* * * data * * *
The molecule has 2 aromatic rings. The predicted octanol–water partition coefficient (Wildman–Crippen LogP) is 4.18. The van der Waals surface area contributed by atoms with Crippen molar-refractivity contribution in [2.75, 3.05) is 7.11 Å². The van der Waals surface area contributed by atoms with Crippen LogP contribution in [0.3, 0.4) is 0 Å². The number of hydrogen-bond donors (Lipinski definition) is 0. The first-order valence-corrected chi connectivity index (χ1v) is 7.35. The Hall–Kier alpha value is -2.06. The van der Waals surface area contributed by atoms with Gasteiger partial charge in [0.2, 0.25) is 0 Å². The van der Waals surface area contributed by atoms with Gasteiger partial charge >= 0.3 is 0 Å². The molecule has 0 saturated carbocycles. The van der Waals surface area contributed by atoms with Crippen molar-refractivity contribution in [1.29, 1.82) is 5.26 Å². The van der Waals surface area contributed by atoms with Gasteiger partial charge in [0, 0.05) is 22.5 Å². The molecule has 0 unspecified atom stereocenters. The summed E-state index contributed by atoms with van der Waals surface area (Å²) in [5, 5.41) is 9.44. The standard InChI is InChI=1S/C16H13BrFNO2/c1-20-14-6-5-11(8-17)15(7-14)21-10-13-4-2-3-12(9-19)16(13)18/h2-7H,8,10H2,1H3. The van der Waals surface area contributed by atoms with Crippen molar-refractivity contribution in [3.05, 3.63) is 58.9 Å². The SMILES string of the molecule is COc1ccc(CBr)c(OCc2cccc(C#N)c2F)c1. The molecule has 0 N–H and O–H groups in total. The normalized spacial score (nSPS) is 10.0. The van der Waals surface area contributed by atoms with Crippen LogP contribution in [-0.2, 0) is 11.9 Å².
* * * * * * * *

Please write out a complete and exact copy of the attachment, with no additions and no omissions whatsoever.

The molecule has 2 aromatic rings. The predicted octanol–water partition coefficient (Wildman–Crippen LogP) is 4.18. The van der Waals surface area contributed by atoms with Crippen molar-refractivity contribution in [2.75, 3.05) is 7.11 Å². The van der Waals surface area contributed by atoms with Crippen LogP contribution in [0.3, 0.4) is 0 Å². The number of hydrogen-bond donors (Lipinski definition) is 0. The first-order valence-corrected chi connectivity index (χ1v) is 7.35. The Hall–Kier alpha value is -2.06. The van der Waals surface area contributed by atoms with Gasteiger partial charge in [0.2, 0.25) is 0 Å². The van der Waals surface area contributed by atoms with Gasteiger partial charge >= 0.3 is 0 Å². The molecule has 0 saturated carbocycles. The van der Waals surface area contributed by atoms with Crippen molar-refractivity contribution in [1.29, 1.82) is 5.26 Å². The van der Waals surface area contributed by atoms with Gasteiger partial charge in [0, 0.05) is 22.5 Å². The molecule has 0 unspecified atom stereocenters. The summed E-state index contributed by atoms with van der Waals surface area (Å²) in [5, 5.41) is 9.44. The standard InChI is InChI=1S/C16H13BrFNO2/c1-20-14-6-5-11(8-17)15(7-14)21-10-13-4-2-3-12(9-19)16(13)18/h2-7H,8,10H2,1H3. The van der Waals surface area contributed by atoms with Crippen molar-refractivity contribution in [3.05, 3.63) is 58.9 Å². The SMILES string of the molecule is COc1ccc(CBr)c(OCc2cccc(C#N)c2F)c1. The molecule has 0 N–H and O–H groups in total. The normalized spacial score (nSPS) is 10.0. The van der Waals surface area contributed by atoms with Crippen LogP contribution in [-0.2, 0) is 11.9 Å².